Novo, Sanofi VC units lead Lava's $83M series C to fund gamma delta T-cell trials

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Novo Ventures and Sanofi Ventures co-led Lava Therapeutics' series C. (PDPics/Pixabay)

Lava Therapeutics has raised $83 million to advance its portfolio of bispecific gamma delta T-cell engagers. The series C positions Lava to begin assessing the drugs in proof-of-concept clinical trials in solid tumors and hematological malignancies starting next year. 

Dutch biotech Lava raised €16 million in 2018 to explore the use of bispecific antibodies to engage Vγ9Vδ2 T cells and cancer targets, thereby drafting cells that exhibit cytotoxicity, interferon-γ secretion and HLA-unrestricted tumor cell killing into the fight against disease. The approach caught the attention of Johnson & Johnson, which struck a deal to work with Lava earlier this year. 

Now, Lava has raised a series C to support its internal activities. Lava is moving several lead Vγ9Vδ2 T-cell engagers toward the clinic. Buoyed by the funding, Lava expects to start proof-of-concept trials of the therapies next year. Lava hired Benjamin Winograd, M.D., Ph.D., Celgene’s former European head of clinical development, as chief medical officer in July ahead of its move into the clinic.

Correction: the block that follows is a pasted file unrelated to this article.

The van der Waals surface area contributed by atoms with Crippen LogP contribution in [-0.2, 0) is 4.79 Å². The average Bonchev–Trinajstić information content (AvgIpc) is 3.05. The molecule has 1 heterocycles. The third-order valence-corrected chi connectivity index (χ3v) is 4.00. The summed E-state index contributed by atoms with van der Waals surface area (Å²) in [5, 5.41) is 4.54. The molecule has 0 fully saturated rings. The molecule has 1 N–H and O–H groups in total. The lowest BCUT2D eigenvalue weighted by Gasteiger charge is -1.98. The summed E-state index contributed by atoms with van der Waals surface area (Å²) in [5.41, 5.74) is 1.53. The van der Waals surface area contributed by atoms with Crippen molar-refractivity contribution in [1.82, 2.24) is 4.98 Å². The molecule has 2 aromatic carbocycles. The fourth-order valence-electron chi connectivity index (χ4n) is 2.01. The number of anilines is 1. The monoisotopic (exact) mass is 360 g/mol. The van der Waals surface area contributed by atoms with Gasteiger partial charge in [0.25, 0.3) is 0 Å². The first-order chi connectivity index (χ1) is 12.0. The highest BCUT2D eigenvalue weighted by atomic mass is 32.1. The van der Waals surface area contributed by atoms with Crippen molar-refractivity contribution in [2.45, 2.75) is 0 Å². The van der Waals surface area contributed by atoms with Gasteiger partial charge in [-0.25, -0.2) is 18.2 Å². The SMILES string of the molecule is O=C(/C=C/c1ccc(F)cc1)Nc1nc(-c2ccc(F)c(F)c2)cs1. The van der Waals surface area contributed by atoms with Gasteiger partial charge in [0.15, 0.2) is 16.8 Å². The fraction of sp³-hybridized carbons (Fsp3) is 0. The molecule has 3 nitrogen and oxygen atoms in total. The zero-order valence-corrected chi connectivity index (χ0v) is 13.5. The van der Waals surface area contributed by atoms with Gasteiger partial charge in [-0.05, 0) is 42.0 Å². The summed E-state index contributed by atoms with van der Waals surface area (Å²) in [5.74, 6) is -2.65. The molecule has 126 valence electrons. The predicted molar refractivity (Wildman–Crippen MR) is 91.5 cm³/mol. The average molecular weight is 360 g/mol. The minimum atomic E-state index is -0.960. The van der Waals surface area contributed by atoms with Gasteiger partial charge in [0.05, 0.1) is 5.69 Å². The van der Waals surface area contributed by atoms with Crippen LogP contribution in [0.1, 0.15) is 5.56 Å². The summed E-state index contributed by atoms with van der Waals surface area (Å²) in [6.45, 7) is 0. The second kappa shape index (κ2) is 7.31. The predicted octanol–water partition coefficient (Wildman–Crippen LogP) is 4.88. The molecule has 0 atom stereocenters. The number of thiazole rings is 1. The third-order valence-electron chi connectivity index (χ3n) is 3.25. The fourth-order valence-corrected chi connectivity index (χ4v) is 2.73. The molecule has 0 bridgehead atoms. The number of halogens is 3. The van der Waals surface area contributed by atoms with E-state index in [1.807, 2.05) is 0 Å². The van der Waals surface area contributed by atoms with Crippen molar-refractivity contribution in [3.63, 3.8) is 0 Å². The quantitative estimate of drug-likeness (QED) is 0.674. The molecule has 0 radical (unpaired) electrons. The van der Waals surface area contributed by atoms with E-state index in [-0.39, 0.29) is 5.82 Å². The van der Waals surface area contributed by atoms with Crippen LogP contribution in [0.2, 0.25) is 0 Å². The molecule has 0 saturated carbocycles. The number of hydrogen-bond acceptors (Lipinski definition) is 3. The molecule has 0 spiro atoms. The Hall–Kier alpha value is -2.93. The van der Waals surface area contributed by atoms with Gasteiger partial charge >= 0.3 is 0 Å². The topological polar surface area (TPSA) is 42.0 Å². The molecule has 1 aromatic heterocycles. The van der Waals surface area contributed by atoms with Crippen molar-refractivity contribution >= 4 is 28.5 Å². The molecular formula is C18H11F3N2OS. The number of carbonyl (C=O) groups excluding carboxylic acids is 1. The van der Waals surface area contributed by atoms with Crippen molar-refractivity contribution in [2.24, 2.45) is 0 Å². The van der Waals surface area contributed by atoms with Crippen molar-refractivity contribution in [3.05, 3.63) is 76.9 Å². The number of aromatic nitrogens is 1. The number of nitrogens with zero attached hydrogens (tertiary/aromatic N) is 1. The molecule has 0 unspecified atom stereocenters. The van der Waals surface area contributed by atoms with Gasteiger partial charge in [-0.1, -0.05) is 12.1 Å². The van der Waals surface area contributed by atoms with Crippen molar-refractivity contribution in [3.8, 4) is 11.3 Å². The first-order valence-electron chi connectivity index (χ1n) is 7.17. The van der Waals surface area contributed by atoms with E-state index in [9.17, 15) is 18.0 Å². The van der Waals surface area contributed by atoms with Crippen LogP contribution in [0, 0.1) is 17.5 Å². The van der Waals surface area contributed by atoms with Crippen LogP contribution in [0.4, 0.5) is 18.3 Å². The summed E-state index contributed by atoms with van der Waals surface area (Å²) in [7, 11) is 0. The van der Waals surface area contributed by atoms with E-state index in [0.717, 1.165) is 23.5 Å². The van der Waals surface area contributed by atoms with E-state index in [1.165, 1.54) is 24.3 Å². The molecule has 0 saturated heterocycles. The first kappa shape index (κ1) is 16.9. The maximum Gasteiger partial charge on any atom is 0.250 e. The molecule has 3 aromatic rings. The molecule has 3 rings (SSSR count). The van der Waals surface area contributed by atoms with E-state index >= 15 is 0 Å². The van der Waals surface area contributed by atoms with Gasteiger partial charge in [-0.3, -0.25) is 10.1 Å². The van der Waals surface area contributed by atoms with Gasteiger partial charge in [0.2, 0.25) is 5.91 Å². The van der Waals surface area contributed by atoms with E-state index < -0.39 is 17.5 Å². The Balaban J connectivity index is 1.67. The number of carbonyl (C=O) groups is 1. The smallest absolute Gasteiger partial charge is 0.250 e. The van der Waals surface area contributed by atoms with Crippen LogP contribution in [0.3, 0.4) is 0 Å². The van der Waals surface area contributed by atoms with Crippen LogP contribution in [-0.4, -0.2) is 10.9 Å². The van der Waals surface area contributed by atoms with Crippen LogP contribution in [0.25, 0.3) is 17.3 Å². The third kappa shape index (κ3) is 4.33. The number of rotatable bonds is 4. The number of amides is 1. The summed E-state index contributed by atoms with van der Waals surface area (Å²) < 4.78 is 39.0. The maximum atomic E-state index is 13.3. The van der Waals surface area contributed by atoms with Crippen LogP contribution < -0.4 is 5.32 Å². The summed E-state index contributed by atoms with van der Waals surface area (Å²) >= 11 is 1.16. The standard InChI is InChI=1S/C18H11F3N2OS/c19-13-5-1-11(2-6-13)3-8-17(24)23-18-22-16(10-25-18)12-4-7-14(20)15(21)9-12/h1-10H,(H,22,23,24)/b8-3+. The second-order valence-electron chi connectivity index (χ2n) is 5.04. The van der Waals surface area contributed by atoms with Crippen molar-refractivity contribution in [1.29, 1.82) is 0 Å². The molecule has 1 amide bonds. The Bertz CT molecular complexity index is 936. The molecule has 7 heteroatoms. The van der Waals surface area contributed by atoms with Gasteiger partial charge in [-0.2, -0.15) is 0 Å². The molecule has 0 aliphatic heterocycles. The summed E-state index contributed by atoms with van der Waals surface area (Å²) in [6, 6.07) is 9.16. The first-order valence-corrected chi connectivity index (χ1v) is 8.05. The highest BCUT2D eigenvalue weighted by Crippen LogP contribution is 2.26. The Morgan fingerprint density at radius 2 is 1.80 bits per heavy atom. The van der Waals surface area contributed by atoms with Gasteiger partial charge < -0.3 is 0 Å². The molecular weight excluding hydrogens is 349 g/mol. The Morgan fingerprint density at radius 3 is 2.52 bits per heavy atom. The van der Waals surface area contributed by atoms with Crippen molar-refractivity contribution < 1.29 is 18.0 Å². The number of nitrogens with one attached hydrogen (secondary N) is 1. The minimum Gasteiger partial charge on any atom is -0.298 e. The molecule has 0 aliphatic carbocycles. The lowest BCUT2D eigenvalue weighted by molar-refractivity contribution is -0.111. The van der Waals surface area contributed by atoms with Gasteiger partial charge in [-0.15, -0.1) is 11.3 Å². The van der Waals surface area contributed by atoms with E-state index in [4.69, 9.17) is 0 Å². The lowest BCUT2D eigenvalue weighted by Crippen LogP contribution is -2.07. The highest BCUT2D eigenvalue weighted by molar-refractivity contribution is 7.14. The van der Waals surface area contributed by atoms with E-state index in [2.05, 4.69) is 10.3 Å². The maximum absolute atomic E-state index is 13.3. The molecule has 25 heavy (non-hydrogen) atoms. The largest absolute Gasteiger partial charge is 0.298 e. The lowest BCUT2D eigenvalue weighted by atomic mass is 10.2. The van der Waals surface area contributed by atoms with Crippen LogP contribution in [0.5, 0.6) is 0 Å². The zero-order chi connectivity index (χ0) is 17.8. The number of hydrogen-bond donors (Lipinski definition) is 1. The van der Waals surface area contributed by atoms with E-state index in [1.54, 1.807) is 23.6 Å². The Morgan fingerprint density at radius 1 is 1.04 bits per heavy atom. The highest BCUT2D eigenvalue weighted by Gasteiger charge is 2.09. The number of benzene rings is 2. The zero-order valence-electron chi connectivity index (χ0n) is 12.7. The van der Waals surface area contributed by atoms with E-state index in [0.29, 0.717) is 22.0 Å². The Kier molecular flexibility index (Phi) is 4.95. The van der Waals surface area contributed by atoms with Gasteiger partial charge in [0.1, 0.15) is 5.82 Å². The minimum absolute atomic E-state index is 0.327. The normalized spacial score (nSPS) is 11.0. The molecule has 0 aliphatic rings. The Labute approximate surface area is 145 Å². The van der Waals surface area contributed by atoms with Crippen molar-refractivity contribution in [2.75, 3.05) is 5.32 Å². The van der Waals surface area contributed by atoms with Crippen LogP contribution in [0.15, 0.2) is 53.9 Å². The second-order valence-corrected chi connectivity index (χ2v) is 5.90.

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Lava’s ability to embark on the clinical development program is built on the support of a syndicate of new and existing investors. Novo Ventures and Sanofi Ventures co-led the series C round with assists from fellow new investors Redmile Group, Ysios Capital and BB Pureos Bioventures. Current investors Versant, Gilde Healthcare and MRL Ventures Fund also participated in the series C.

The interest of the investors reflects the potential for Lava to be one of the companies that realizes the therapeutic potential of gamma delta T cells. The cells, which bridge the gap between the innate and adaptive immune system, have played second fiddle to alpha beta T cells in the early years of the immuno-oncology era, but Lava and other companies are working to change that.

Companies including Lava, Adaptate Biotherapeutics and ImCheck are developing antibodies aimed at the subset of T cells. Another set of biotechs, including Adaptate’s parent company GammaDelta Therapeutics, is trying to turn the T cells themselves into therapies. The companies are yet to show their ideas translate into the clinic, but, with Lava joining the list of gamma delta players to raise large rounds, there is a growing pool of biotechs with the means to do so. 

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